a.k.a. Jeffrey L. Greene
MODERATOR
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#55
I found that if I use the Thai fish sauce in salad dressing it gives the sald a very good taste. I usually mix it with basalmic vinegar and Italian seasoning.
"...quemadmodum gladius neminem occidit, occidentis telum est."


a.k.a. Paul M.
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#56
This thread has made me laugh out loud !!
I grew up with both worcester sauce ( British heritage ) and Nam pla - I would suggest that the latter is as close to Garum as one could get ready-made.
I would suggest treating it as a condiment/ ingredient, rather than a sauce. It is used all over S.E. Asia, mainly as an ingredient in cooking -- it adds a great flavour, and is never"fishy" or unpleasant, and many recipes from Indonesia, Malaysia, Vietnam, Laos, Cambodia, Phillipines etc include it in various forms and guises. It is also used, suitably mixed/diluted as a dipping sauce.

Robert, if you have ever eaten rijstafel or at an Indonesian restaurant, you have eaten Fish Sauce !!
"dulce et decorum est pro patria mori " - Horace, ODES
(It is a sweet and proper thing to die for ones country)

"No son-of-a-bitch ever won a war by dying for his country. He won it by making the other poor dumb bastard die for his country" -GeorgeC Scott as General George S. Patton
Paullus Scipio/Paul McDonnell-Staff
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#57
I'd go with Chinese or Thai or Vietnamese fish sauce personally. Yea, you can use anchovies, but do you really want to ferment them and see what happens? :? I suspect the oriental varieties are made in very much the same way. Worstershire sauce is going to be WAY off. I actually read about how it got started in a academic book on the influence of colonialism on Indian cooking-- It started out as an 19th century attempt by the British to make a copy of an Indian curry sauce, since sudo-Indian cooking was very much in vogue at the time. All the curry powders and sauces that were being produced in England were anything but authentic, but then how did most English people know that?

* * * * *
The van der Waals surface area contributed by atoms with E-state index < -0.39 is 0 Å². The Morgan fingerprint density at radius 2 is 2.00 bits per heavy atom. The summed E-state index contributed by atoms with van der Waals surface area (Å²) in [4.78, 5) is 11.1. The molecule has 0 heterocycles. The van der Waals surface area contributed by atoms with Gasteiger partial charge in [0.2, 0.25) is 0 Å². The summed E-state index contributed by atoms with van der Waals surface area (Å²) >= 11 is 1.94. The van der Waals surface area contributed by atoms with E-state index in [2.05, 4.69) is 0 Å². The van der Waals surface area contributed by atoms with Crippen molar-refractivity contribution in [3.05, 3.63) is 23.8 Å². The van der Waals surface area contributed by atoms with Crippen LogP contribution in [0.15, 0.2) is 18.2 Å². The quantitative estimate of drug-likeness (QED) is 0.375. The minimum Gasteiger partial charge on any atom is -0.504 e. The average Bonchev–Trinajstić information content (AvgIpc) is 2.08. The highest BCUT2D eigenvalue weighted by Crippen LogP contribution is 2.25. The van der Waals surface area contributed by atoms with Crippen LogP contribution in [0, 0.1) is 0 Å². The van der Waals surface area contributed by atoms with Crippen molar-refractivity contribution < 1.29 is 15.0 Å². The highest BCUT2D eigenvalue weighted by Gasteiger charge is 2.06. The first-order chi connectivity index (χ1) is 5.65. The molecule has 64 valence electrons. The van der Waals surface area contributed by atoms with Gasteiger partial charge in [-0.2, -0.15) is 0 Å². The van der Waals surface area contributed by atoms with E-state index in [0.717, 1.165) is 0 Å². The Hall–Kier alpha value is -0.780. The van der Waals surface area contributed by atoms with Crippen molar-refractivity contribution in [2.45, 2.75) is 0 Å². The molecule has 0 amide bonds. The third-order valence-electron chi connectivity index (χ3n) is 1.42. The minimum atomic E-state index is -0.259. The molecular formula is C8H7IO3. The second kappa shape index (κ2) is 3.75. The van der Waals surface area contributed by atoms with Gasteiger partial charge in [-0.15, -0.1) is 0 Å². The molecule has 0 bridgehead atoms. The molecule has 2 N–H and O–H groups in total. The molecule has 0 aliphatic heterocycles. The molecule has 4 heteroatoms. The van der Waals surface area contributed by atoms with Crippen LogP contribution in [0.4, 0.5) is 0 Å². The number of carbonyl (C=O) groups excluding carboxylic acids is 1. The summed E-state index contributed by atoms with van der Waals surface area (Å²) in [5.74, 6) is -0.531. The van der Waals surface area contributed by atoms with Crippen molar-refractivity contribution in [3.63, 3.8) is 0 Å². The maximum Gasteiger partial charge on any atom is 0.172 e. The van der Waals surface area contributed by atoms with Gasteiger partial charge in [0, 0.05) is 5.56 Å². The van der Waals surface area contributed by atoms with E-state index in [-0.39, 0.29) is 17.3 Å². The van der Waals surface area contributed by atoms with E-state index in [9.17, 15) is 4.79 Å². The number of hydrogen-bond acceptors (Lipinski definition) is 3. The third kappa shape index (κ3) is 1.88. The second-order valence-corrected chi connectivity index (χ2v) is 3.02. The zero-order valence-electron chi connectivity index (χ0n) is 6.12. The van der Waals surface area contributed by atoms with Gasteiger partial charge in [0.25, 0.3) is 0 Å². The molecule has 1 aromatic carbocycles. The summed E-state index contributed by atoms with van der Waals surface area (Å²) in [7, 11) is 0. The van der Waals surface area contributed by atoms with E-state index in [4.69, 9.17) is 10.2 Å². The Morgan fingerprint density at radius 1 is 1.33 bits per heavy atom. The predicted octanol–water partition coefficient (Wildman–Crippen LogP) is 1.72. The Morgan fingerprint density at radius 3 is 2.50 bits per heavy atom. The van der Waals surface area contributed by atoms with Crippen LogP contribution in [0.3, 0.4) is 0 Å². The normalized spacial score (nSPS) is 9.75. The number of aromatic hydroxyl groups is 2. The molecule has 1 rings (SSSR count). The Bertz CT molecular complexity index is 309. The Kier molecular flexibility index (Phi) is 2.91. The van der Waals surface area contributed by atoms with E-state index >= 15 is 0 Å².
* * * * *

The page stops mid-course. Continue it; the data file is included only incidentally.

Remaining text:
The part about Worstershire being a happy accident is still true-- some start-up business types were trying to make their own curry sauce, but having tasted the stuff realized it was terrible. It was subsequently forgotten in a basement and rediscovered later, only to find that it now tasted very good (not especially Indian, but good), and began selling the stuff all over.
-Christy Beall
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#58
You know, this story about the origins of 'Wooster' has all the hallmarks of an 'urban myth'........................
"dulce et decorum est pro patria mori " - Horace, ODES
(It is a sweet and proper thing to die for ones country)

"No son-of-a-bitch ever won a war by dying for his country. He won it by making the other poor dumb bastard die for his country" -GeorgeC Scott as General George S. Patton
Paullus Scipio/Paul McDonnell-Staff
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#59
I suppose no one can really say if the "happy accident" part is without doubt true, but it seems to remain the company's official story. Of course, such stories are great at making your product more exciting. On the other hand, food preparation often involves a lot of surprises and accidents, some of which work and many, many more that aren't so great. :lol:
-Christy Beall
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#60
Just one little thing.......( as detective Colombo used to say on T.V.)

The ingredients of Indian Curry, of whatever sort, bear no resemblance whatever to the ingredients of Wooster sauce.......!!!!
"dulce et decorum est pro patria mori " - Horace, ODES
(It is a sweet and proper thing to die for ones country)

"No son-of-a-bitch ever won a war by dying for his country. He won it by making the other poor dumb bastard die for his country" -GeorgeC Scott as General George S. Patton
Paullus Scipio/Paul McDonnell-Staff